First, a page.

Universal Origins and Le Monde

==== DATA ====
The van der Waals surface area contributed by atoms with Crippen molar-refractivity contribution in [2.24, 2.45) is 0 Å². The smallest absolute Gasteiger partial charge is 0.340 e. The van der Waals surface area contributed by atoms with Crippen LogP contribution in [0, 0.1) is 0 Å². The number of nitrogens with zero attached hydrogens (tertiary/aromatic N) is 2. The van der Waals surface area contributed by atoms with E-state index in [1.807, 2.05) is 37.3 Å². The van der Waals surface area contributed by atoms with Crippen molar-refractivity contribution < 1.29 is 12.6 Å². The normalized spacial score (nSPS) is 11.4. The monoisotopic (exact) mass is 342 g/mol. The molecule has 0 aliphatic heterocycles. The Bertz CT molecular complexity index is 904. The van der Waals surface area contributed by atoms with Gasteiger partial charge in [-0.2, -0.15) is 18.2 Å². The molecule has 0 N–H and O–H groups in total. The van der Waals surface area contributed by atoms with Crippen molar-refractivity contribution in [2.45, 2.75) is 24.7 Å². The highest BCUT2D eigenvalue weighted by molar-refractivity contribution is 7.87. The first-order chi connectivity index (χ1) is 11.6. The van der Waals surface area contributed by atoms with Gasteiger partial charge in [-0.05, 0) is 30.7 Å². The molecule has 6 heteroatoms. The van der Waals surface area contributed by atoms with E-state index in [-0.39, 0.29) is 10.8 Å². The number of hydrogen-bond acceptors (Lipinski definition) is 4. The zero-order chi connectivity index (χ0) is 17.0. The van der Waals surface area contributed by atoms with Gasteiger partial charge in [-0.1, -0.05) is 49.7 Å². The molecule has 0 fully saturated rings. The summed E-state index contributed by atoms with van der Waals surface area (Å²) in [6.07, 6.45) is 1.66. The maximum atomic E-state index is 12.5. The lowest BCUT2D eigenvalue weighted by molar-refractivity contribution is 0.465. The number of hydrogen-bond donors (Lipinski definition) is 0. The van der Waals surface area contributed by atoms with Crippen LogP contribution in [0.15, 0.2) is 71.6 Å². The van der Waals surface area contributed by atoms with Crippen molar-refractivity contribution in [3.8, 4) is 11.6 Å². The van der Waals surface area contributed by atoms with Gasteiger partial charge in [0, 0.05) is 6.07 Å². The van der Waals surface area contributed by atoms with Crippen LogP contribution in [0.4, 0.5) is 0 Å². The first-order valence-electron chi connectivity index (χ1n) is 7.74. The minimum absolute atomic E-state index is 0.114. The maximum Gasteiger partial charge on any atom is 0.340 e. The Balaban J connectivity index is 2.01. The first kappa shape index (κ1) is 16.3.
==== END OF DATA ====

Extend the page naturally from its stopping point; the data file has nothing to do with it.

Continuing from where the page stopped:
By the seventeenth century, the terms “world” and “cosmos” would become almost interchangeable: chapter four explores this further expansion in scale in René Descartes’s Le monde (The World) whose title refers, in fact, to the universe. Though celebrated for his invention of the cogito, this chapter argues for Descartes’s significance as a revolutionary worldmaker: Le monde imagines the creation of a hypothetical world (a “new world”) in order to establish a new physics. Descartes’s suppression of the text after Galileo’s condemnation in 1632 is thus motivated by the recognition of the dangerous consequences of worldmaking itself. Confronting the necessity of human making, he seeks, in the Meditations, to defend its foundations by realigning the metaphysical relation between God and world. Descartes’s work thus marks the transition from Mercator’s bodily and artisanal metaphors of worldmaking to an internalization of the world as a product of the “intellectual imagination.”
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